But the gospel promises restoration, and not just with a new heaven and a new earth. The Lord says, “I will repay you for the years the locusts have eaten […] You will have plenty to eat, until you are full, and you will praise the name of the Lord your God” (Joel 2:25–26).
God is a Restorer. The years haven’t been wasted. In his sovereign love, God has been bringing us to this point of insight and conviction at just the right moment. His timing is always right. The process has been tailor-made to accomplish what he promised—a harvest of righteousness. And wonderfully, God promises to restore what has been lost in the process so that we, his people, will not be put to shame (Joel 2:27).
5. The Gospel Promises Reconciliation Today
At the heart of the gospel narrative is the coming of the Prince of Peace. In him, we find reconciliation not only with God, but with one another. He’s the only One who can destroy the walls that separate people (Ephesians 2:14–18).
Only the gospel of Jesus Christ is able to put love in hearts where hate once reigned. Only the gospel makes thoughtless, self-absorbed people tender and compassionate. Out of the coal of human sin and failure, the gospel produces the jewel of godliness.
I love what the Bible says: “He will turn the hearts of fathers to their children and the hearts of children to their fathers” (Malachi 4:6). Jesus came so that his church would be a community of unity and love (John 17:20–23). Today, the gospel promises hope where your relationships have been damaged or even destroyed.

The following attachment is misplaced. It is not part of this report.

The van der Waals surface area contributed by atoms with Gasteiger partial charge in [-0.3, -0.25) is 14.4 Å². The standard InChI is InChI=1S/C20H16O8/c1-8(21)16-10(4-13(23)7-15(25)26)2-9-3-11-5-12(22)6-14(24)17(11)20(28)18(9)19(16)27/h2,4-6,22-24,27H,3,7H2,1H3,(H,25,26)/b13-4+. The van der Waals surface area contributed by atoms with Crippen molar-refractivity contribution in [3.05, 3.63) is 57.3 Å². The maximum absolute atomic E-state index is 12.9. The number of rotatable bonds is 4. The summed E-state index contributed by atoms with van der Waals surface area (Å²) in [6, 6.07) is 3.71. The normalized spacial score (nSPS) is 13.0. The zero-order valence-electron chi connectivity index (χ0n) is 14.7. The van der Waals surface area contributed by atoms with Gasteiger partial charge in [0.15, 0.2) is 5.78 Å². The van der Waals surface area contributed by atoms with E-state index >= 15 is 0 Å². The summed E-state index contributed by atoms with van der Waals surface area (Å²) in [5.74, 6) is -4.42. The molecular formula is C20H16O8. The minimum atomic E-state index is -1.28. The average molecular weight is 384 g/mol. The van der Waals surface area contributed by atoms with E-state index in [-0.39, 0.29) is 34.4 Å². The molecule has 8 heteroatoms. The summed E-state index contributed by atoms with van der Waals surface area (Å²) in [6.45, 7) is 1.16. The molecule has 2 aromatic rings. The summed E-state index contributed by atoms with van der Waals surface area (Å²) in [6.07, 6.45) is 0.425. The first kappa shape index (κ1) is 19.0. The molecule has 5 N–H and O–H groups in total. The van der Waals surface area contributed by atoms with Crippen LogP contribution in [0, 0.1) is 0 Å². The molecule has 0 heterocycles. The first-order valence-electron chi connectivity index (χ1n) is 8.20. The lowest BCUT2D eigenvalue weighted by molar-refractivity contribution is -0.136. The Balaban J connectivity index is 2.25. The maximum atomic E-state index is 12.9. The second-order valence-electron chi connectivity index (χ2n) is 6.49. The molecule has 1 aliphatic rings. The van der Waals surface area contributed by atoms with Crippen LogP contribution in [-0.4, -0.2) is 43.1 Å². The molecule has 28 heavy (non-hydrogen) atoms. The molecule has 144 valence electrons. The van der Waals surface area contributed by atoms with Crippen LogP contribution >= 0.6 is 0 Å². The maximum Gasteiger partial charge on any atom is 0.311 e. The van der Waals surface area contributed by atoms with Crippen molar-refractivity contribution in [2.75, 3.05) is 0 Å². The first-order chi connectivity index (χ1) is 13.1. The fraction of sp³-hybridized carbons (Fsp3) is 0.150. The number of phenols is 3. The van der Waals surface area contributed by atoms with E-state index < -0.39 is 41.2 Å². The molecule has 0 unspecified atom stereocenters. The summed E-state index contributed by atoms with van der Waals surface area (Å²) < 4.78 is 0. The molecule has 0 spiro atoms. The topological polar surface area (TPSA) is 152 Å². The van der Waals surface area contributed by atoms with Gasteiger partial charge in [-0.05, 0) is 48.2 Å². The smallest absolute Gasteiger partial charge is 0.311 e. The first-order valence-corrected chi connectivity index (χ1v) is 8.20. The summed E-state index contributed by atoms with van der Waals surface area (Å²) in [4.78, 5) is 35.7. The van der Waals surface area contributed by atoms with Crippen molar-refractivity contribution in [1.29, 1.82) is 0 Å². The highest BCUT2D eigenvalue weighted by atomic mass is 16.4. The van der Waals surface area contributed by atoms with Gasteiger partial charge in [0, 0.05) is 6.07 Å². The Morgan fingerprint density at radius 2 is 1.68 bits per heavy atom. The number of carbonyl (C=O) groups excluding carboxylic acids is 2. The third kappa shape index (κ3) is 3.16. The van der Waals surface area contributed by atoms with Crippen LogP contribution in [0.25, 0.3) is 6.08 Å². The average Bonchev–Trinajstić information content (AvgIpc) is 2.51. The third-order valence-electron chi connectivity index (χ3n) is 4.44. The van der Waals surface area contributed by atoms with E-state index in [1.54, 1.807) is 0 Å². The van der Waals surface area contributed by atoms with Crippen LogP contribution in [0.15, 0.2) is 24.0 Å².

6. The Gospel Promises Wisdom Today
You may be thinking, “I know that my life needs to change, but I don’t know where to start or what do to!” This is where the promise of the wisdom of the gospel shines. James says, “If any of you lacks wisdom, let him ask God, who gives generously to all without reproach, and it will be given him” (James 1:5).
How simple, yet how encouraging! We have no reason to despair over our own ignorance when “all the treasures of wisdom and knowledge” are hidden in Christ (Colossians 2:3). The invitation is simple: “Come, ask, and I will give!”
7. The Gospel Promises Mercy Today
The writer of Hebrews reminds us that Jesus was tempted like we are in every point, so he understands and sympathizes with our weaknesses. We can come to him and find mercy and grace to help us in our time of need (Hebrews 4:14–16).
In the hardest of situations, in the most trying of relationships, we never stand alone with only our personal abilities to help us. We are in Christ, and in him we can do what would otherwise be impossible.
So today, as you face the realities of life in a broken world, remember the gospel promise of 2 Peter 1:3—God has already given you everything you need for a godly life.
Remind yourself of these seven daily gospel promises as you look forward to the gospel promise of eternity!
This resource is from Paul Tripp Ministries. For additional resources, visit www.paultripp.com. Used with permission.